The New Dawn (Monrovia)

27 February 2013

Liberia: Education Ministry Must Be Overhauled

editorial

Though last weekend's cabinet retreat may have been punctuated by the tension between House of Representatives and Montserrado County Superintendent Grace Kpaan, regarding the latter's detention, which could not prevent President Ellen Johnson-Sirleaf from expressing her frustration about the performance of some ministries and agencies of government.

So True, Madam President, Education Ministry Must be Completely Overhauled

As usual, some had thought it was the normal "ball game" with the President, but little did they know that her 'cup was filled' with their inflated achievements in terms of their targets and deliverables.

And so, when Deputy Education Minister Mator Kpangbai thought his presentation on behalf of the Ministry would have positive impacted the concern of President Sirleaf, it was the complete opposite as she moved very furiously in her response.

"Now, Education-my thing is Education is a big mess and a need for total overhaul; all those things you've there that's just talk. So, I don't even want to look at those targets y'all gah for education because they're meaningless unless there is a complete overhaul of that ministry," an annoyed Ellen Johnson-Sirleaf blasted authorities of the Education Ministry.

She attributed the insufficient funds, as claimed by the education officials during the cabinet retreat, to the continuous presence of the names of ghost teachers on the ministry's payroll that cannot be straightened up.

Despite the intervention strategy employed by Minister Etmonia Tarpeh in solidarity with her deputy to save the day with regards to 'cleaning the ministry's payroll. The President could not withhold her patience, emphasizing that it was just more than payroll cleaning,, but the entire ministry.

"Wait a minute-where is higher education now?" the Liberian Leader questioned, wondering about the status of higher education in relations to the reforms made in the governance sector.

As a way of buttressing the President's concern, how long will it actually take to resolve the issue of ratifying the payroll? Are the ghost names so glued to the ministry's payroll that even the most effective glue-remover cannot undo it? Why, in fact, would Minister Trapeh, her deputies and others continue to allow this issue of ghost names to portray a negative image of the educational system?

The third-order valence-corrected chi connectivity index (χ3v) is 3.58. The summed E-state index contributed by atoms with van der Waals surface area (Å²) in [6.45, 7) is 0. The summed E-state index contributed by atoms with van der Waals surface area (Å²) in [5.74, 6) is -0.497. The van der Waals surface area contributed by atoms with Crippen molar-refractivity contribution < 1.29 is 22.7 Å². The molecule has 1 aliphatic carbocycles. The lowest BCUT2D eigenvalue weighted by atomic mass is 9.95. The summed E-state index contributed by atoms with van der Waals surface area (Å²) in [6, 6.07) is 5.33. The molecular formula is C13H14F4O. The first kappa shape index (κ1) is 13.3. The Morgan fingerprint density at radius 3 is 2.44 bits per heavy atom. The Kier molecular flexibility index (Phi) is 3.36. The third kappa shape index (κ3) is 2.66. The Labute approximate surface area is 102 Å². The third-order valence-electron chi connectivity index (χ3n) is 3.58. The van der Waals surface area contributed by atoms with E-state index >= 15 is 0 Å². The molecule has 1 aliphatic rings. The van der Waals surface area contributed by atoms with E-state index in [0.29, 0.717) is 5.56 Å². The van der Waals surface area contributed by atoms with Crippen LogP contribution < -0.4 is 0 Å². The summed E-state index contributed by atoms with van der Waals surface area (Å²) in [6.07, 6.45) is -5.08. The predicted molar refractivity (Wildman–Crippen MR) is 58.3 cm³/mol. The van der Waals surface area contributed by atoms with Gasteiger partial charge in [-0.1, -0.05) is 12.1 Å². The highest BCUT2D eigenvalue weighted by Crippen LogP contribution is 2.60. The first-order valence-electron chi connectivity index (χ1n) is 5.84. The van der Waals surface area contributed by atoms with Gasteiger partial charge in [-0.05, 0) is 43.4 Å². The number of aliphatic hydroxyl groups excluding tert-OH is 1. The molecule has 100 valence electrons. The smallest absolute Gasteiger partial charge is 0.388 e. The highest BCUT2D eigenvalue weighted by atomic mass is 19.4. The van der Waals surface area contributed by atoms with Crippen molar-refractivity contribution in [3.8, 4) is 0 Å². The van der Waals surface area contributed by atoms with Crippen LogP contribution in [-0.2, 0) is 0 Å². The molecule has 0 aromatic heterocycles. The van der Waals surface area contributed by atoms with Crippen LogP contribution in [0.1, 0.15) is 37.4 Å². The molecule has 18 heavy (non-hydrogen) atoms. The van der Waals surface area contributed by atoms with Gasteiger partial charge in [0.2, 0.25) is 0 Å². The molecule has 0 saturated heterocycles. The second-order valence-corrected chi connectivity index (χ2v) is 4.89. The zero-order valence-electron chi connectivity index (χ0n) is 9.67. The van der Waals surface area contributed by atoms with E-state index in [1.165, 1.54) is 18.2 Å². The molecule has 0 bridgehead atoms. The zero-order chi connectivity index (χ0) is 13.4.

In the minds of all rational Liberians, the issue raised against the Ministry of Education by the President of Liberia is not only indeed genuine, but indicative of the inability of the Education Ministry authorities to properly administer the Liberian educational system.

As the President rightly observed, rhetorics or other inflated impressions have now become the order of administering the fairs of some government ministries and agencies, including the Education Ministry whose dismal performance, despite the presence of all of the technocrats, is evidenced by the declining nature of our education system.

The deliberate lack of regulatory control over private and church schools is also a clear example of the inadequacies characterizing the system. It is no doubt that some officials of the Education Ministry own and run some of these private schools or are even chairpersons and members of their respective boards-that's the embarrassment they face in implementing government's education policy.

Authorities of the ministry could not even live up to their commitment to private and church schools, regarding the provision of a fifty-percent subsidy a year ago when administrators and principals of these institutions decided to inflate tuition and other fees to the disadvantage of those who couldn't afford.

Authorities of the ministry deliberately refused to provide information to the public on the matter, having previously hosted a news conference to announce the fifty-percent subsidy following a major meeting with school administrators and principals.

The issue of facilities/equipment for public schools across the country may just be on "paper" and a lip-service on the part of the ministry, if one took a tour of the various public schools only in Monrovia and its environs-absolutely a complete mess, if the President's description should be borrowed. What is actually going on?

Many had even thought the Minister of Education, her Deputies and Assistant Ministers would have by now resigned upon the lack of confidence expressed in them last Saturday at the cabinet retreat by Madam President, but again.

True to the President's concern, there's an urgent need for the entire Ministry of Education to be overhauled to reflect the unique nature modern day education as it is in countries bordering ours.

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